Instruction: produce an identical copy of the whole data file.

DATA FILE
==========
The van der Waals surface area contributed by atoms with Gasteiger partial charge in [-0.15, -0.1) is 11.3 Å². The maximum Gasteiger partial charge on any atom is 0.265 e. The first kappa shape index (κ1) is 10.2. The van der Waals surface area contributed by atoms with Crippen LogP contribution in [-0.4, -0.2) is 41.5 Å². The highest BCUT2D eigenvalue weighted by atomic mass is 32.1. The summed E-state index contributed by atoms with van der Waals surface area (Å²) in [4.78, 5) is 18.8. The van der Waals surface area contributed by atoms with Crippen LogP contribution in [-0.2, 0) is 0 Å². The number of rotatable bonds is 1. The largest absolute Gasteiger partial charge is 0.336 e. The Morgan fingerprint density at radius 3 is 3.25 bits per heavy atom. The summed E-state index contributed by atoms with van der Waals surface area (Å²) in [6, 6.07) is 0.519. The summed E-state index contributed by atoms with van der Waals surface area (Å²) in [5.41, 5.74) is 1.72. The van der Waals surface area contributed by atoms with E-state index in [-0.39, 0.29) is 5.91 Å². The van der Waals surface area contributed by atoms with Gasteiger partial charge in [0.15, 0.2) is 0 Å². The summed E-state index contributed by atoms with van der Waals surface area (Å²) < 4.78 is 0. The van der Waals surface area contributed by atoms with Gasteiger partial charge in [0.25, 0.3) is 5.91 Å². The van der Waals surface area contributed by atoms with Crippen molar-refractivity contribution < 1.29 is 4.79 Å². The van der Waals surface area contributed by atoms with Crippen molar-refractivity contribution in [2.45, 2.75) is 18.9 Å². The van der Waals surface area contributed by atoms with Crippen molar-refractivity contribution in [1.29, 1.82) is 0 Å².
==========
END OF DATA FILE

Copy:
The van der Waals surface area contributed by atoms with Gasteiger partial charge in [-0.15, -0.1) is 11.3 Å². The maximum Gasteiger partial charge on any atom is 0.265 e. The first kappa shape index (κ1) is 10.2. The van der Waals surface area contributed by atoms with Crippen LogP contribution in [-0.4, -0.2) is 41.5 Å². The highest BCUT2D eigenvalue weighted by atomic mass is 32.1. The summed E-state index contributed by atoms with van der Waals surface area (Å²) in [4.78, 5) is 18.8. The van der Waals surface area contributed by atoms with Crippen LogP contribution in [-0.2, 0) is 0 Å². The number of rotatable bonds is 1. The largest absolute Gasteiger partial charge is 0.336 e. The Morgan fingerprint density at radius 3 is 3.25 bits per heavy atom. The summed E-state index contributed by atoms with van der Waals surface area (Å²) in [6, 6.07) is 0.519. The summed E-state index contributed by atoms with van der Waals surface area (Å²) in [5.41, 5.74) is 1.72. The van der Waals surface area contributed by atoms with E-state index in [-0.39, 0.29) is 5.91 Å². The van der Waals surface area contributed by atoms with Gasteiger partial charge in [0.15, 0.2) is 0 Å². The summed E-state index contributed by atoms with van der Waals surface area (Å²) < 4.78 is 0. The van der Waals surface area contributed by atoms with Gasteiger partial charge in [0.25, 0.3) is 5.91 Å². The van der Waals surface area contributed by atoms with Crippen molar-refractivity contribution < 1.29 is 4.79 Å². The van der Waals surface area contributed by atoms with Crippen molar-refractivity contribution in [2.45, 2.75) is 18.9 Å². The van der Waals surface area contributed by atoms with Crippen molar-refractivity contribution in [1.29, 1.82) is 0 Å².